The fishing industry receives $30-34 billion each year in subsidies from taxpayers around the world. Much of the money goes to building new ships, buying fuel, or other things that increase fishing capacity or effectiveness. Because of the attraction between political power and financial power, the subsidies often favor industrial fishing interests, which can then overrun small-scale local fishers. Taras Grescoe’s superb Bottomfeeder spends some time explaining how European governments provide subsidies that help huge factory ships pillage the waters off the western coast of Africa (with help, to be sure, from corrupt African governments), leaving little for the local fishers to catch. When locals pull up empty nets, they can be driven to hunt primates and other animals in the rain forest (i.e., "bush meat"), as an episode of Strange Days on Planet Earth explained.
For the most part, the Oryx authors write, fishing subsidies have been not been on the radar of most conservation organizations: they estimate that less than 4% of budget of conservation community has gone to fight fishing subsidies. That fraction needs to increase.
Another approach is to redesign government subsidies so that they serve the cause of sustainability instead of fishing companies in industrialized nations. ScienceDaily reported on an article in Science magazine (sub. req'd) by a team of twenty authors from a variety of disciplines — including economics, marine science and public policy. Their analysis found that the best way to improve sustainability of fisheries in the developing world is to provide foreign aid that builds the right kind of infrastructure (e.g., low-impact aquaculture) and restores ecosystems (like coastal mangrove forests).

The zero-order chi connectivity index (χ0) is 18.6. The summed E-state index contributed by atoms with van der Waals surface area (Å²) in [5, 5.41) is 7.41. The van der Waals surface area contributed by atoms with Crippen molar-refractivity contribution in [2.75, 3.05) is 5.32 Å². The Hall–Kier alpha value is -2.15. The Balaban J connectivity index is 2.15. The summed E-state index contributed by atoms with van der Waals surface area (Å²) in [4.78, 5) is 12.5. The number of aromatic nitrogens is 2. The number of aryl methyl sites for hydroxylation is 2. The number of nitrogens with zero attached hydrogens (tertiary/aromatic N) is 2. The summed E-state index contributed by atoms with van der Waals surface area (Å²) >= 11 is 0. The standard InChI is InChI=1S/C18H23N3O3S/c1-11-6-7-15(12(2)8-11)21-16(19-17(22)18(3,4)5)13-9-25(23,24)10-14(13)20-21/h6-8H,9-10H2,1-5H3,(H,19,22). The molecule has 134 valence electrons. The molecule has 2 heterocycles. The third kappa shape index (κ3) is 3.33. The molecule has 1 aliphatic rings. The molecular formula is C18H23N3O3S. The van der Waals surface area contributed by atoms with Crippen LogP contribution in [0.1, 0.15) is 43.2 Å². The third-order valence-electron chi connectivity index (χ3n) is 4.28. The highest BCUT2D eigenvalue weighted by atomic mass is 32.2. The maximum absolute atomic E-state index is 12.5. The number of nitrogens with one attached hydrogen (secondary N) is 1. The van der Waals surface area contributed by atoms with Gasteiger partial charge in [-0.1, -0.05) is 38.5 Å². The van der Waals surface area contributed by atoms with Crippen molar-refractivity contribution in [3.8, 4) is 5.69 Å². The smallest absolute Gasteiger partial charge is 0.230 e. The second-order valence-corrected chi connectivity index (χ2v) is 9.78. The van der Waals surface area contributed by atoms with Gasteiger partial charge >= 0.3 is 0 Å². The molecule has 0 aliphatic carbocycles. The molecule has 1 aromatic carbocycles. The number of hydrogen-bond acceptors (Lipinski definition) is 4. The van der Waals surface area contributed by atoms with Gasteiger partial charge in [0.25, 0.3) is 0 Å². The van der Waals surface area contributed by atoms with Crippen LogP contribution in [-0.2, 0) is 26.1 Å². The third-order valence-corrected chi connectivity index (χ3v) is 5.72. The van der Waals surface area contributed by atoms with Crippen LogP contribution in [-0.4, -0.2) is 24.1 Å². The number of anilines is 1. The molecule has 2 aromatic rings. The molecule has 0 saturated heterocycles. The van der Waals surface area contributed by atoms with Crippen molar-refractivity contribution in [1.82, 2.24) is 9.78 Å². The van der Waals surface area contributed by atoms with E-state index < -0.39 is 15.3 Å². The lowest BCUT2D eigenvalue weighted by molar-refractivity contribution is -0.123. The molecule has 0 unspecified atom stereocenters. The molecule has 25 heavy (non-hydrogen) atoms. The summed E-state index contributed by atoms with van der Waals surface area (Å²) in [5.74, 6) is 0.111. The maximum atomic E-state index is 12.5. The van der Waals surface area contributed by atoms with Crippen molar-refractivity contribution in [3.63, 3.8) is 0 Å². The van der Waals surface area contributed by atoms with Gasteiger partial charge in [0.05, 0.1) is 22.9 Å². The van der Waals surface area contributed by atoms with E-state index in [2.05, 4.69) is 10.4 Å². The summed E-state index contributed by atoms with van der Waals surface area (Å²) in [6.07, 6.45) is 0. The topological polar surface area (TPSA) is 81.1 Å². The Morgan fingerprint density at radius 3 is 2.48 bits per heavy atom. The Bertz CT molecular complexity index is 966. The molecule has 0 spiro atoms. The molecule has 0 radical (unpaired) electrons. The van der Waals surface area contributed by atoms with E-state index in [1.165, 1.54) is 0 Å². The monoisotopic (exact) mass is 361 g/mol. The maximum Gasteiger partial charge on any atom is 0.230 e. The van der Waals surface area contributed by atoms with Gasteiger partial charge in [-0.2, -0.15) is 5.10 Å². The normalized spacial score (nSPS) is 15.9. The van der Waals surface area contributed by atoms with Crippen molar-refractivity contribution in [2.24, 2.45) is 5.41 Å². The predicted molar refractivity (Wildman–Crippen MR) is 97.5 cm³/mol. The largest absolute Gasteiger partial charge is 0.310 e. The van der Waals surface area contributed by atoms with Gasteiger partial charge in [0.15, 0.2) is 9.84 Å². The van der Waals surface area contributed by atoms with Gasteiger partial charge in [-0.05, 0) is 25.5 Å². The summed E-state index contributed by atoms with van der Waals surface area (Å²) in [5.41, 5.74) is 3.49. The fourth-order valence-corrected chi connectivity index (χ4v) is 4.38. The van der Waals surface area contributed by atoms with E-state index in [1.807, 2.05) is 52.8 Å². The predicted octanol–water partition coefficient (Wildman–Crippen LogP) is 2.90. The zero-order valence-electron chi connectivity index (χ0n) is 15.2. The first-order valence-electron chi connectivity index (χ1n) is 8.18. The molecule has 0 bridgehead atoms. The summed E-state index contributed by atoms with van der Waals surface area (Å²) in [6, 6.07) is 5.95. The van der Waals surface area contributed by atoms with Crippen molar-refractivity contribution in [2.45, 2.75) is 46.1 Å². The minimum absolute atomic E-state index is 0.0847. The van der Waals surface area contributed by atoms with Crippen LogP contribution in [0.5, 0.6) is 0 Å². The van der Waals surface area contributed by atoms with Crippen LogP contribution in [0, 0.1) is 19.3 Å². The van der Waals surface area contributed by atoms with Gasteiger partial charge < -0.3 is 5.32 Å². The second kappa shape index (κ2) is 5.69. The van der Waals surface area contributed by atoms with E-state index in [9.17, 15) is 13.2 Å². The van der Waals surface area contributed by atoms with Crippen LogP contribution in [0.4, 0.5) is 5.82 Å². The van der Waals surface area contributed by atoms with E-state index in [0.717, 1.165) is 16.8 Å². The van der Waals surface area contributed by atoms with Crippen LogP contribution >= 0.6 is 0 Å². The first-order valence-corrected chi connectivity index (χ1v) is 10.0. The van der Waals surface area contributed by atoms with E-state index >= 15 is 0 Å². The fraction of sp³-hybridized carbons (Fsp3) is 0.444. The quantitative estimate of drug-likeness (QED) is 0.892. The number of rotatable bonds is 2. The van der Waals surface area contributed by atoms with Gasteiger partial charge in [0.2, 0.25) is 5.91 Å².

The inspiration for these three posts — the Oryx article “Conserving wild fish in a sea of market-based efforts” — diagnosed what is hampering effective action and offered a long list of practical remedies. Because of the scope of the article, it took three posts to do it justice. In Part 1, I examined the authors' findings about seafood lists, noting that although lists have some inherent problems -- mislabeling and confusion being among the biggest -- they still serve an important role. In Part 2, I looked at the seafood supply chain and examined how big buyers and sellers can be a linchpin for positive change. In this final part, I concentrated on two fairly large-scale solutions, reducing the use of fish meal and changing subsidies for the fishing industry.
At times, it can seem that creating a sustainable seafood system could be as difficult as parting the ocean's waters. But there is room for individuals and groups to help make some of the solutions from the Oryx authors a reality: